Maybe you’ve just purchased a brand new digital single-lens reflex (DSLR). You’ve been thinking about improving your photography, and you handpicked the perfect lens to accompany it. Well, I don’t want to disappoint, but you might want to reconsider your purchase.

A generation of new mirror-less cameras have arrived, and they’re about to take the photography world by storm.

I’ve been taking photographs for about four years now. But I purchased my first DSLR only recently. Why, you may ask, did I not take a single-lens reflex (SLR) into consideration earlier?

I’ve been shooting with a mirror-less camera since then. It features most of the advantages of a DSLR: a mechanical shutter, 14-bit RAW files and, most importantly, a full- fledged manual mode, and an APS-C sensor equivalent to or better than most DX sensors of the time. The difference: it has no viewfinder or mirror.

What this all meant was that I got supposedly “DSLR-quality” images with a sleek camera that, without a lens mounted, fit in my pocket, for half the price of other cameras with same qualities.


A new generation of cameras are here to make your photographing experience more satisfying


Back in the era of film cameras, a viewfinder was necessary for composition purposes. To oversimplify, the mirror would direct light into the viewfinder when composing and lift out of the way when a picture was taken to expose the photograph.

But this is the 21st century and we now have sensors (“digital film”, if you must draw a comparison).

Output from the sensor can be viewed electronically in real time. An LCD can display this video feed and serves the purpose of the viewfinder; no mirror is needed. What all this means is that the whole camera body can be much smaller.

Now, the backlight of a screen siphons out quite a significant amount of energy from your battery, possibly more than anything else on a camera.

Well, there’s also something called an EVF (electronic viewfinder) around for a while. It’s a tiny screen nestled in the area where the viewfinder used to be. For such a tiny display, power draw is insignificant. The viewfinder-style method also, to be frank, appeals to those clinging to the past.

Mirrors are vestigial, useless elements of the camera; only existing as archaic remnants of the last century.

Mirror-less cameras are the future. Their manufacturers are intent on the design and the user experience as well, almost coming close to Apple’s philosophy.

They’re not annually producing minutely improved iterations of (and let’s all admit it) uninspired, misshapen black boxes. The top-of-the-line Nikon D600 and D800/E use sensors that can also be found in certain mirror-less cameras such as Sony’s. Zeiss makes some great lenses for mirror-less systems.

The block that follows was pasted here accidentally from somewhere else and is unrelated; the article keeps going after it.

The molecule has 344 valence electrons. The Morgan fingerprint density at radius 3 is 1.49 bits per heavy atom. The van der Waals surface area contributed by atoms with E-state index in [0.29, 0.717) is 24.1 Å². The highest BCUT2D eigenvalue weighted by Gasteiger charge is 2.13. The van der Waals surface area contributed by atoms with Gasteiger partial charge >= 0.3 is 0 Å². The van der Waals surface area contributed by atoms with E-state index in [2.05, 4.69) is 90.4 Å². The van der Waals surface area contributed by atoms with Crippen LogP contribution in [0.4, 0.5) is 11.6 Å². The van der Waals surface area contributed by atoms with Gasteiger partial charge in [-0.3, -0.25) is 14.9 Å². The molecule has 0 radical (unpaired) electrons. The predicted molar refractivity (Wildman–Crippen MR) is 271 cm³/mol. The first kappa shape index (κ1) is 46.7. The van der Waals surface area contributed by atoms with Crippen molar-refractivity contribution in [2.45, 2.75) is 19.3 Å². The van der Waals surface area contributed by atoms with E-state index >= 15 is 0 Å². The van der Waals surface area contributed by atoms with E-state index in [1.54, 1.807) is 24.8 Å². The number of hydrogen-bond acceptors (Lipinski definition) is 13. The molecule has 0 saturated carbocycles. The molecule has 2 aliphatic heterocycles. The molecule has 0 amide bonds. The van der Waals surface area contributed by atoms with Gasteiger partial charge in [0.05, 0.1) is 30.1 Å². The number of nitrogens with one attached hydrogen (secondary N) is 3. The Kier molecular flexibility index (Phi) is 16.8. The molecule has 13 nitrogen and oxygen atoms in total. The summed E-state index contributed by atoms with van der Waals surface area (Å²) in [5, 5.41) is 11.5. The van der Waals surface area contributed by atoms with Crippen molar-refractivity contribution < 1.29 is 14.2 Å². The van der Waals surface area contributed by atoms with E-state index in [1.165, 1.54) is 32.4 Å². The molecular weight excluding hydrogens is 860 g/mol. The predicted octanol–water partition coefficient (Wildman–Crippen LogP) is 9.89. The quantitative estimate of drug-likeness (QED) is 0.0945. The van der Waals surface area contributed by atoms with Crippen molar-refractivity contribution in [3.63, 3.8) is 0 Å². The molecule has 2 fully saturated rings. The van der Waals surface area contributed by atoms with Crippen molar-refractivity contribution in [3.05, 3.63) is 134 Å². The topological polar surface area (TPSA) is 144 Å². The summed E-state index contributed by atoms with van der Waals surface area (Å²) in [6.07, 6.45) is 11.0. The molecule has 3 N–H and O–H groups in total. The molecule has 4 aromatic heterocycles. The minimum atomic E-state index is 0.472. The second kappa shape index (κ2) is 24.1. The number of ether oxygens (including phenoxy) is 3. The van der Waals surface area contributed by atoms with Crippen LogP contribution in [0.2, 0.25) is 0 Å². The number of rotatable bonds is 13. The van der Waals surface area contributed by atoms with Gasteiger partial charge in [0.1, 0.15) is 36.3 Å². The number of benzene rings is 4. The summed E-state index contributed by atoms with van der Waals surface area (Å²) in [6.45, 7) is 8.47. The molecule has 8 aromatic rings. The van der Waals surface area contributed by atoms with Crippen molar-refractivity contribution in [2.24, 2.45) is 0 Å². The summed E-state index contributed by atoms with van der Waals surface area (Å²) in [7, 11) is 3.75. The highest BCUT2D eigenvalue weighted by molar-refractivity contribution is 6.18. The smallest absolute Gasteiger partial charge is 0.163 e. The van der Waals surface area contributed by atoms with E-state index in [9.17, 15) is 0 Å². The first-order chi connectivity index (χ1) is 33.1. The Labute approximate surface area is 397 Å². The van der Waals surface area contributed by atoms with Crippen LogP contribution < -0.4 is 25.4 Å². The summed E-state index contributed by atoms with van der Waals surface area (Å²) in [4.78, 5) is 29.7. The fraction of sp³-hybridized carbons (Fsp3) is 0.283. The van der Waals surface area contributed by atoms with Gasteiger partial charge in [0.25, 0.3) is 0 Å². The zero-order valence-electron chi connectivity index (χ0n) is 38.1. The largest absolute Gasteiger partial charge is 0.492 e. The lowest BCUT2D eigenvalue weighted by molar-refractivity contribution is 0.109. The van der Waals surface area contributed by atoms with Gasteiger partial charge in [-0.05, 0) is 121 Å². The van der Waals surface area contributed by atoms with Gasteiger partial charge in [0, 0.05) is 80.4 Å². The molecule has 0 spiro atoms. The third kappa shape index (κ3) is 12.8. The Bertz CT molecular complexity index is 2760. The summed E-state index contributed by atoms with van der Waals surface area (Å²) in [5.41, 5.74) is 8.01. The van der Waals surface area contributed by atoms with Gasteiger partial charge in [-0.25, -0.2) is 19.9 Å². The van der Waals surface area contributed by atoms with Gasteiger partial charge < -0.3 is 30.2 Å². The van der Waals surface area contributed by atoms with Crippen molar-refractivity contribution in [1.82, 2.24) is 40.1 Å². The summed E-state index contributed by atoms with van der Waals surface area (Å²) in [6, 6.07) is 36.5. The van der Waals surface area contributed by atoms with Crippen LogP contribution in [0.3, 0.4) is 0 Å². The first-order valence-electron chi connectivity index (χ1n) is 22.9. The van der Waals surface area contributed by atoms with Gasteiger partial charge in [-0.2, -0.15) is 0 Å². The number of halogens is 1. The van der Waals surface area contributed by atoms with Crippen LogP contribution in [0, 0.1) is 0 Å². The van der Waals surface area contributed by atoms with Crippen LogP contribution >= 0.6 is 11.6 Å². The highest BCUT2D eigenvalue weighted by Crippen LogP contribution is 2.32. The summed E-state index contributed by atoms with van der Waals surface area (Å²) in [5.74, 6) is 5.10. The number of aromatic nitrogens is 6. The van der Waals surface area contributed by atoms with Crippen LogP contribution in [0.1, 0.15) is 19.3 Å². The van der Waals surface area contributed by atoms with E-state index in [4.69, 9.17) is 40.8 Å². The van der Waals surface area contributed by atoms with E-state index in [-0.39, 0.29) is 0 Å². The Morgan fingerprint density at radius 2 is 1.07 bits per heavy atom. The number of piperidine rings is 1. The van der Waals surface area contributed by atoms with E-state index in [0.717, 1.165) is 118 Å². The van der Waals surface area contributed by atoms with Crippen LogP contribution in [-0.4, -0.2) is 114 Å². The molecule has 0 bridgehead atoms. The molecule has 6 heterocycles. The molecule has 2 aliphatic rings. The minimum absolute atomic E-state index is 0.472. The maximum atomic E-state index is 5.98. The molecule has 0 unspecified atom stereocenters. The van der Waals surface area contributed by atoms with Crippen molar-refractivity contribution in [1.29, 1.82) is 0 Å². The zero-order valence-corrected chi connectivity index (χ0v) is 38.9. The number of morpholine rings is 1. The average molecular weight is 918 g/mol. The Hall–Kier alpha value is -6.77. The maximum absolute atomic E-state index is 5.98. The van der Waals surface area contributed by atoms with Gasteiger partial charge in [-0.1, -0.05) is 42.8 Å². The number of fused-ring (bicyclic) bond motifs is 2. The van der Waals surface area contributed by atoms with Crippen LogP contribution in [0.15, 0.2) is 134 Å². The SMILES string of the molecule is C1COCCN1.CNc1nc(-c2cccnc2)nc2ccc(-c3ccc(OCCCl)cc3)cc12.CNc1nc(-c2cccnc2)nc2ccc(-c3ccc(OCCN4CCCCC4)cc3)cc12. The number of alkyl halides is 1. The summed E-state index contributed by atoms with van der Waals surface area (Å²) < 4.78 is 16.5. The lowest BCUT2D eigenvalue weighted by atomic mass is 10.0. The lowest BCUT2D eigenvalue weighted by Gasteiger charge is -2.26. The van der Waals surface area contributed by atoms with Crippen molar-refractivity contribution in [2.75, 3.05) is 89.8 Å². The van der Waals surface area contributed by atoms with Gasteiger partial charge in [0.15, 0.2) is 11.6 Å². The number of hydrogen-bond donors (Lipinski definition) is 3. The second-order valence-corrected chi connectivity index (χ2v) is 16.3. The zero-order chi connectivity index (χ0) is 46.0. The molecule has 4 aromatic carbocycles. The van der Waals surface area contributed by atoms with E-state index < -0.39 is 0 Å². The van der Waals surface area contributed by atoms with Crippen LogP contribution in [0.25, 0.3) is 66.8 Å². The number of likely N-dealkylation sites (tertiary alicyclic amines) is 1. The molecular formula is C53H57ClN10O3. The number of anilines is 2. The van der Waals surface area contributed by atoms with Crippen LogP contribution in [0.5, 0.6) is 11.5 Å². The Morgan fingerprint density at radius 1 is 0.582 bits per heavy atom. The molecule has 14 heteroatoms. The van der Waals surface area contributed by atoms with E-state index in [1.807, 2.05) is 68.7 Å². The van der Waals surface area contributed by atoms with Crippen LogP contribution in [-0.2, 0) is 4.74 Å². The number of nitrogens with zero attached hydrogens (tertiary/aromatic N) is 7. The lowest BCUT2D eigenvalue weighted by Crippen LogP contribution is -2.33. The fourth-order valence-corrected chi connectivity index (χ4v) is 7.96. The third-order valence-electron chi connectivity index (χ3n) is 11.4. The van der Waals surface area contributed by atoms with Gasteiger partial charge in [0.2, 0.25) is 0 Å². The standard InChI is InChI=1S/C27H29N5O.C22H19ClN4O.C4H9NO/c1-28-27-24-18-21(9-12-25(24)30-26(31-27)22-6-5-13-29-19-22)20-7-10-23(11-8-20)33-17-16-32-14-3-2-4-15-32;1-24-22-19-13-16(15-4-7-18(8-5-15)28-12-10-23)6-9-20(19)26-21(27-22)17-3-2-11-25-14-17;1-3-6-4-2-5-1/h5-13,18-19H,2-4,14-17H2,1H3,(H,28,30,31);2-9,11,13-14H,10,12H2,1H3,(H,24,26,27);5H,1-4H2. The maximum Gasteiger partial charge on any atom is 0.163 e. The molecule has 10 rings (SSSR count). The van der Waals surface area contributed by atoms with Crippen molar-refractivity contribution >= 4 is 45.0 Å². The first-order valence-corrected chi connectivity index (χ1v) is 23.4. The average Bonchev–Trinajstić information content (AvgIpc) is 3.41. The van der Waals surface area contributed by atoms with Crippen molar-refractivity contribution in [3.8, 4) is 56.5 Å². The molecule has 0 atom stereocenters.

DSLRs even have live preview, which is where the camera pretends it’s a mirror-less and keeps the mirror up, (along with terribly slow contrast detection autofocus, good for nothing but static scenes). You view what you’re photographing on the screen for composition purposes.

Were there drawbacks to my previous consumer-level camera? Of course! The 18-55 f/3.5-f/5.6 kit lens was not so sharp at anything but f/8, the autofocus was not professional grade nor customisable. So what? I had one lens. I just took photos and didn’t care.

Now, as I wanted a camera with a bigger, full-sized sensor (36x24mm), I had to go for a DSLR. No mirror-less camera at the time offered larger than a sub-frame, 24x16mm sensor.

Then Sony released the mirror-less a7 and a7r, which have full-frame, pro-calibre sensors. To be more precise, the same sensors licensed to Nikon for their FX cameras. These cameras are also much cheaper (by about $400-500), don’t feel as hefty as bricks, and are much better at video for reasons I won’t get into. You get insane images given the price and size.

Having just missed the first wave of 35mm mirror-less cameras, I feel like I got slapped in the face.

My old mirror-less camera has survived all the abuse it has been put through, from shooting in rougher areas of my hometown to ski runs, all the while being discreet. I am pleased by the raw performance of my new SLR, but it doesn’t feel as innovative, nor is it nearly as inconspicuous. Something about it just feels missing.

Now, if you’re a pro, you need your SLR, with its fast phase-detection autofocus, weather sealing, long battery life, and wide selection of tried-and-true lenses. I think we’ll see more durable mirror-less cameras in the future, but unfortunately not yet. Otherwise, go mirror-less. You won’t regret it.

In today’s age, where the rest of the technology industry seems to be brimming with ingenuity and innovation, the camera industry is at an almost pathetic level of stagnation. What we need is something truly revolutionary. With the a7/r, the underdog finally got it right.

Published in Dawn, Sunday Magazine, August 31, 2014

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